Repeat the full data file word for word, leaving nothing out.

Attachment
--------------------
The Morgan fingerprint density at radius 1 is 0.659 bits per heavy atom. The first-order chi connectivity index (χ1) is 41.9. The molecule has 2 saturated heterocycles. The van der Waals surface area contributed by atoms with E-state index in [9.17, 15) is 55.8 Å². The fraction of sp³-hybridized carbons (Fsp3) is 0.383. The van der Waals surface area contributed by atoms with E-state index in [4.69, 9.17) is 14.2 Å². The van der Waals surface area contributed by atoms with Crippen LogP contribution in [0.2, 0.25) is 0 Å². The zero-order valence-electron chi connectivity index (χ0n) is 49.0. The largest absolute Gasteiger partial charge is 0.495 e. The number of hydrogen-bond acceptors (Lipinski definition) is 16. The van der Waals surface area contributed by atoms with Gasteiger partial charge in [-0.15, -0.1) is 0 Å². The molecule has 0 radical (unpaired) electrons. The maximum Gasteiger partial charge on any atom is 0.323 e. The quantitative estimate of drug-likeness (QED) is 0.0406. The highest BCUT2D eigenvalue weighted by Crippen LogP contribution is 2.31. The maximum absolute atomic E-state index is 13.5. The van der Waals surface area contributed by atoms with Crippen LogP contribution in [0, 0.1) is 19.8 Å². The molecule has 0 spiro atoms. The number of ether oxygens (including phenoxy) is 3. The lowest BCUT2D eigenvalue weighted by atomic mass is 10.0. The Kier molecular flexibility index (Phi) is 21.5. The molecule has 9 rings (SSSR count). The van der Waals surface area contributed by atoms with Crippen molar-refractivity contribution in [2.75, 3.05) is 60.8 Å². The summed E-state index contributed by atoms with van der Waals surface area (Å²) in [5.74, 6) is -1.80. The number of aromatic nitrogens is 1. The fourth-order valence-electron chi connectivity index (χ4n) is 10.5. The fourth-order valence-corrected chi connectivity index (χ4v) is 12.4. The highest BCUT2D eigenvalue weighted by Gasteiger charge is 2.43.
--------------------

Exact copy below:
The Morgan fingerprint density at radius 1 is 0.659 bits per heavy atom. The first-order chi connectivity index (χ1) is 41.9. The molecule has 2 saturated heterocycles. The van der Waals surface area contributed by atoms with E-state index in [9.17, 15) is 55.8 Å². The fraction of sp³-hybridized carbons (Fsp3) is 0.383. The van der Waals surface area contributed by atoms with E-state index in [4.69, 9.17) is 14.2 Å². The van der Waals surface area contributed by atoms with Crippen LogP contribution in [0.2, 0.25) is 0 Å². The zero-order valence-electron chi connectivity index (χ0n) is 49.0. The largest absolute Gasteiger partial charge is 0.495 e. The number of hydrogen-bond acceptors (Lipinski definition) is 16. The van der Waals surface area contributed by atoms with Gasteiger partial charge in [-0.15, -0.1) is 0 Å². The molecule has 0 radical (unpaired) electrons. The maximum Gasteiger partial charge on any atom is 0.323 e. The quantitative estimate of drug-likeness (QED) is 0.0406. The highest BCUT2D eigenvalue weighted by Crippen LogP contribution is 2.31. The maximum absolute atomic E-state index is 13.5. The van der Waals surface area contributed by atoms with Crippen LogP contribution in [0, 0.1) is 19.8 Å². The molecule has 0 spiro atoms. The number of ether oxygens (including phenoxy) is 3. The lowest BCUT2D eigenvalue weighted by atomic mass is 10.0. The Kier molecular flexibility index (Phi) is 21.5. The molecule has 9 rings (SSSR count). The van der Waals surface area contributed by atoms with Crippen molar-refractivity contribution in [2.75, 3.05) is 60.8 Å². The summed E-state index contributed by atoms with van der Waals surface area (Å²) in [5.74, 6) is -1.80. The number of aromatic nitrogens is 1. The fourth-order valence-electron chi connectivity index (χ4n) is 10.5. The fourth-order valence-corrected chi connectivity index (χ4v) is 12.4. The highest BCUT2D eigenvalue weighted by Gasteiger charge is 2.43.